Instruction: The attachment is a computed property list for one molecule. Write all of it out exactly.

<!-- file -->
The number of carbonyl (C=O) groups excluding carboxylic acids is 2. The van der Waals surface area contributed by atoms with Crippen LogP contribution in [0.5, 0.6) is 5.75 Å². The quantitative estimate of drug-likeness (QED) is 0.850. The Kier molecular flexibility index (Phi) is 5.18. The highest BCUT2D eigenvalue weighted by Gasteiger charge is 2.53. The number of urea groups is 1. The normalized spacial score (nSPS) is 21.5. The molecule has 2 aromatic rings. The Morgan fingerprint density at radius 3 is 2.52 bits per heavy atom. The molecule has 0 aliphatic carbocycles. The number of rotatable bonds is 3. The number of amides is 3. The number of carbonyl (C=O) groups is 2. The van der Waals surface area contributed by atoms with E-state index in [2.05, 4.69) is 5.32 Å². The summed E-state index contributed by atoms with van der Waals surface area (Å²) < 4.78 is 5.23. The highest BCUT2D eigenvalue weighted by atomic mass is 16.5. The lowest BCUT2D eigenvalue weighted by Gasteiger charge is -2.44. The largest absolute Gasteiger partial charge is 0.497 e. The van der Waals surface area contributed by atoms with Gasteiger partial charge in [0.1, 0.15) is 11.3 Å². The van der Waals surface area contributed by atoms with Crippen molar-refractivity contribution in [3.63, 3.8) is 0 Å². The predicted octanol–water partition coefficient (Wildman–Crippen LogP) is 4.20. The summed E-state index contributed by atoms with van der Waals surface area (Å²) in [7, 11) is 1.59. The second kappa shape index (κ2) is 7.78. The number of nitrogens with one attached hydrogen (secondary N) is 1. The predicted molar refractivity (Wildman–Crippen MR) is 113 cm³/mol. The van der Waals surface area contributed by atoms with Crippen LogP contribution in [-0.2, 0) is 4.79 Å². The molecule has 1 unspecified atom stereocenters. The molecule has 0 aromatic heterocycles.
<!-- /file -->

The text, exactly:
The number of carbonyl (C=O) groups excluding carboxylic acids is 2. The van der Waals surface area contributed by atoms with Crippen LogP contribution in [0.5, 0.6) is 5.75 Å². The quantitative estimate of drug-likeness (QED) is 0.850. The Kier molecular flexibility index (Phi) is 5.18. The highest BCUT2D eigenvalue weighted by Gasteiger charge is 2.53. The number of urea groups is 1. The normalized spacial score (nSPS) is 21.5. The molecule has 2 aromatic rings. The Morgan fingerprint density at radius 3 is 2.52 bits per heavy atom. The molecule has 0 aliphatic carbocycles. The number of rotatable bonds is 3. The number of amides is 3. The number of carbonyl (C=O) groups is 2. The van der Waals surface area contributed by atoms with E-state index in [2.05, 4.69) is 5.32 Å². The summed E-state index contributed by atoms with van der Waals surface area (Å²) < 4.78 is 5.23. The highest BCUT2D eigenvalue weighted by atomic mass is 16.5. The lowest BCUT2D eigenvalue weighted by Gasteiger charge is -2.44. The largest absolute Gasteiger partial charge is 0.497 e. The van der Waals surface area contributed by atoms with Gasteiger partial charge in [0.1, 0.15) is 11.3 Å². The van der Waals surface area contributed by atoms with Crippen molar-refractivity contribution in [3.63, 3.8) is 0 Å². The predicted octanol–water partition coefficient (Wildman–Crippen LogP) is 4.20. The summed E-state index contributed by atoms with van der Waals surface area (Å²) in [7, 11) is 1.59. The second kappa shape index (κ2) is 7.78. The number of nitrogens with one attached hydrogen (secondary N) is 1. The predicted molar refractivity (Wildman–Crippen MR) is 113 cm³/mol. The van der Waals surface area contributed by atoms with Crippen LogP contribution in [-0.2, 0) is 4.79 Å². The molecule has 1 unspecified atom stereocenters. The molecule has 0 aromatic heterocycles.